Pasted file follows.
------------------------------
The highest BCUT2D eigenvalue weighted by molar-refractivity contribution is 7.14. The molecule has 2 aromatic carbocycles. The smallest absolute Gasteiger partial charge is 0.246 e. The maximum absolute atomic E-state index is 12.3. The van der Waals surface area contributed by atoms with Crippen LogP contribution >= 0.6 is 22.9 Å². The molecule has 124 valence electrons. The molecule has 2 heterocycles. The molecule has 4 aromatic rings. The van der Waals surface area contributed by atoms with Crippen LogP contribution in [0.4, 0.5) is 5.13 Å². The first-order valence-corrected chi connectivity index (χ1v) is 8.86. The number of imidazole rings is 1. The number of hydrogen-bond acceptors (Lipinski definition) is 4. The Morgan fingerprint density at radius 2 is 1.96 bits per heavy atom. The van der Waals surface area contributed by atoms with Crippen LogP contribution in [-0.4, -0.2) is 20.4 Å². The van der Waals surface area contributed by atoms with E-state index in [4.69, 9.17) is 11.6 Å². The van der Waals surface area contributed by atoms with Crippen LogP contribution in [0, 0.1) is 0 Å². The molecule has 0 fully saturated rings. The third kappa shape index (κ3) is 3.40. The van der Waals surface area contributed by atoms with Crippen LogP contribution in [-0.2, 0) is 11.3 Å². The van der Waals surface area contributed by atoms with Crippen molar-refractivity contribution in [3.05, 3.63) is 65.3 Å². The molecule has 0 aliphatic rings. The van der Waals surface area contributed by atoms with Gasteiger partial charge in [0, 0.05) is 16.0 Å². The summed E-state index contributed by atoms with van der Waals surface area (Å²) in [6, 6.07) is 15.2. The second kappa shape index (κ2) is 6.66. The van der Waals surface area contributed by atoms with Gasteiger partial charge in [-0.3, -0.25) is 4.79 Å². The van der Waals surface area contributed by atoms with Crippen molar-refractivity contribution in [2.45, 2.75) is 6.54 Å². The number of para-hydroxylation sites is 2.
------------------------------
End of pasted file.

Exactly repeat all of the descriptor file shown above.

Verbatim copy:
The highest BCUT2D eigenvalue weighted by molar-refractivity contribution is 7.14. The molecule has 2 aromatic carbocycles. The smallest absolute Gasteiger partial charge is 0.246 e. The maximum absolute atomic E-state index is 12.3. The van der Waals surface area contributed by atoms with Crippen LogP contribution >= 0.6 is 22.9 Å². The molecule has 124 valence electrons. The molecule has 2 heterocycles. The molecule has 4 aromatic rings. The van der Waals surface area contributed by atoms with Crippen LogP contribution in [0.4, 0.5) is 5.13 Å². The first-order valence-corrected chi connectivity index (χ1v) is 8.86. The number of imidazole rings is 1. The number of hydrogen-bond acceptors (Lipinski definition) is 4. The Morgan fingerprint density at radius 2 is 1.96 bits per heavy atom. The van der Waals surface area contributed by atoms with Crippen LogP contribution in [-0.4, -0.2) is 20.4 Å². The van der Waals surface area contributed by atoms with E-state index in [4.69, 9.17) is 11.6 Å². The van der Waals surface area contributed by atoms with Crippen LogP contribution in [0, 0.1) is 0 Å². The molecule has 0 fully saturated rings. The third kappa shape index (κ3) is 3.40. The van der Waals surface area contributed by atoms with Crippen LogP contribution in [-0.2, 0) is 11.3 Å². The van der Waals surface area contributed by atoms with Crippen molar-refractivity contribution in [3.05, 3.63) is 65.3 Å². The molecule has 0 aliphatic rings. The van der Waals surface area contributed by atoms with Gasteiger partial charge in [0, 0.05) is 16.0 Å². The summed E-state index contributed by atoms with van der Waals surface area (Å²) in [6, 6.07) is 15.2. The second kappa shape index (κ2) is 6.66. The van der Waals surface area contributed by atoms with Gasteiger partial charge in [-0.3, -0.25) is 4.79 Å². The van der Waals surface area contributed by atoms with Crippen molar-refractivity contribution in [2.45, 2.75) is 6.54 Å². The number of para-hydroxylation sites is 2.